Forests and Trees and Work, Oh My
I don’t know if you are a forest or trees person, but I tend to think everyone falls into one of these two categories. You probably know the saying — can’t see the forest for the trees. I think the point is that we can get so bogged down on individual details that we lose sight of the big picture. This problem is real, it’s just not mine. I easily get so caught up with the forest that I can’t see the trees. When I have a lot going on at the same time, or when a project becomes quite large, I don’t lose the overall vision, but I tend to get overwhelmed with all of the details. My natural default is to completely ignore everything when I get to this point. I find a million ways to distract myself from what feels like an insurmountable amount of individual tasks. It’s not a good problem to have, especially when you are an uber social ADHD child like myself. However, since I am self-aware of this issue, I have learned how to guard against distraction mode. I have to be very intentional at breakout a project into individual pieces. I thought it might be helpful to share some of the tools I use to help me stay focused.
Todoist. This is basically a fancy to-do list. I use it in a very simple way. I have one folder called “Jason” (clever I know). I add items requiring some kind of action. Since it is an app, I can add anything at any time on my phone. Todoist also allows you to group lists under project headings and assign a date and time for completion. This app comes in handy for remembering everything from buying my children birthday gifts to writing curriculum for manager training. There is something quite satisfying in being able to mark items complete.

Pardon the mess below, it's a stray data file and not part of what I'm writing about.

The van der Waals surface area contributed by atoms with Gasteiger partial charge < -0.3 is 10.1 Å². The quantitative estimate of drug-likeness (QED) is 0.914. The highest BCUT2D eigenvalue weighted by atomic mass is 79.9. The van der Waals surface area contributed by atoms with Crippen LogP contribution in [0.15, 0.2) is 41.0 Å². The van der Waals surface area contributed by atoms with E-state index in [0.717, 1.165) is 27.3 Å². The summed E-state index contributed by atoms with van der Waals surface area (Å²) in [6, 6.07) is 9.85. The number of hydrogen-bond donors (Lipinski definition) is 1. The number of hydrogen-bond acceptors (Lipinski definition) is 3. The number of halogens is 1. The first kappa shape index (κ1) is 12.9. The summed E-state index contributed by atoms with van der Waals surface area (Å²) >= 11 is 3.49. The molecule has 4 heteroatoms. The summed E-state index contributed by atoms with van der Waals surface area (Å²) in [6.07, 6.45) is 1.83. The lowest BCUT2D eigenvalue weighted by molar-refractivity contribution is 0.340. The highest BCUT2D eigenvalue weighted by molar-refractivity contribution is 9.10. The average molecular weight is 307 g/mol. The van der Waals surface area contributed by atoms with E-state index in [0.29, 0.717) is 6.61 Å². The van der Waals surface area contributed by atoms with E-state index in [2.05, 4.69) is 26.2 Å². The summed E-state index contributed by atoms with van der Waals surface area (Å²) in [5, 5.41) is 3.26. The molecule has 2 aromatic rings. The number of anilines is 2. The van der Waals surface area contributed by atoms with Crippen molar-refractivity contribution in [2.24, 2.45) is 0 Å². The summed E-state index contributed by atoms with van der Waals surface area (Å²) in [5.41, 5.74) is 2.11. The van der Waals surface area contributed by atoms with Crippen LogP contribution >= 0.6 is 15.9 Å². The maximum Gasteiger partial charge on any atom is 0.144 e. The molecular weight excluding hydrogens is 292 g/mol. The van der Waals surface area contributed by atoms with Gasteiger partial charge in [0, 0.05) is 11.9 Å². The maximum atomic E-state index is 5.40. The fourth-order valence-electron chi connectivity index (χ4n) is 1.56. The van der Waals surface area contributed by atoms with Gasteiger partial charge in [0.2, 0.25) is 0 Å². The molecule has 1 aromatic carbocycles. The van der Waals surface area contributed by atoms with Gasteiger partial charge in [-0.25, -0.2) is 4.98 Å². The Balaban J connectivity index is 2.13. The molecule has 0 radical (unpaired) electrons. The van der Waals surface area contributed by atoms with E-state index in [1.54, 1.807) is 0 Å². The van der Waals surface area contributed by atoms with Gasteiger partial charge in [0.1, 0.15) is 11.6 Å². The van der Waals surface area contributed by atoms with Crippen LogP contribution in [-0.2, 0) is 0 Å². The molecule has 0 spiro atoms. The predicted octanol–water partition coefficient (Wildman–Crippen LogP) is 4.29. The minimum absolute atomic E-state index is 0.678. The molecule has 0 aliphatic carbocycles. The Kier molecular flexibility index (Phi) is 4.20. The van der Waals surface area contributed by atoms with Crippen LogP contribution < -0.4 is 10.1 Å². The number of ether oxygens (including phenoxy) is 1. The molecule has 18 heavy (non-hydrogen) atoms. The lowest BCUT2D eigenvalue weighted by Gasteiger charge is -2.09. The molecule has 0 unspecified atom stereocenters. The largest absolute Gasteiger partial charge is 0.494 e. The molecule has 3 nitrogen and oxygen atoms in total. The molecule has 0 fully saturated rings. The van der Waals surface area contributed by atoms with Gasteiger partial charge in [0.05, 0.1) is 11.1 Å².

Reminders. I use reminders on my iPhone for important tasks I don’t normally think about in my normal day to day routine.
Calendar. I am shared on way too many calendars, so normally I hide all but one. I use the calendar mainly for appointments. I also use it for weekly routine tasks I need to complete. For instance, I have a reoccurring time for writing this blog. Although I am not always disciplined to follow the set regimen, it helps to remind me to complete those tasks.
Google Drive. Currently, my Google Drive looks like a scene from a post-apocalyptic war zone. Scratch that. It doesn’t look as bad as it did. I have a wonderful assistant who has graciously started the arduous process of cleaning it up. This is a good example of the forest and trees problem. At some point, I got overwhelmed with the number of shared docs that I literally just stopped trying to keep them organized. Eventually, my goal will be to have every file sorted into folders. I use Google Drive mainly for collaborative projects.
Moleskine. I always have a Moleskine on me. If you think that sounds a bit pretentious, get over it 🙂 . The reason I don’t use just any notebook is the superior quality and durability of Moleskines. I use it mainly for ideas and for thinking.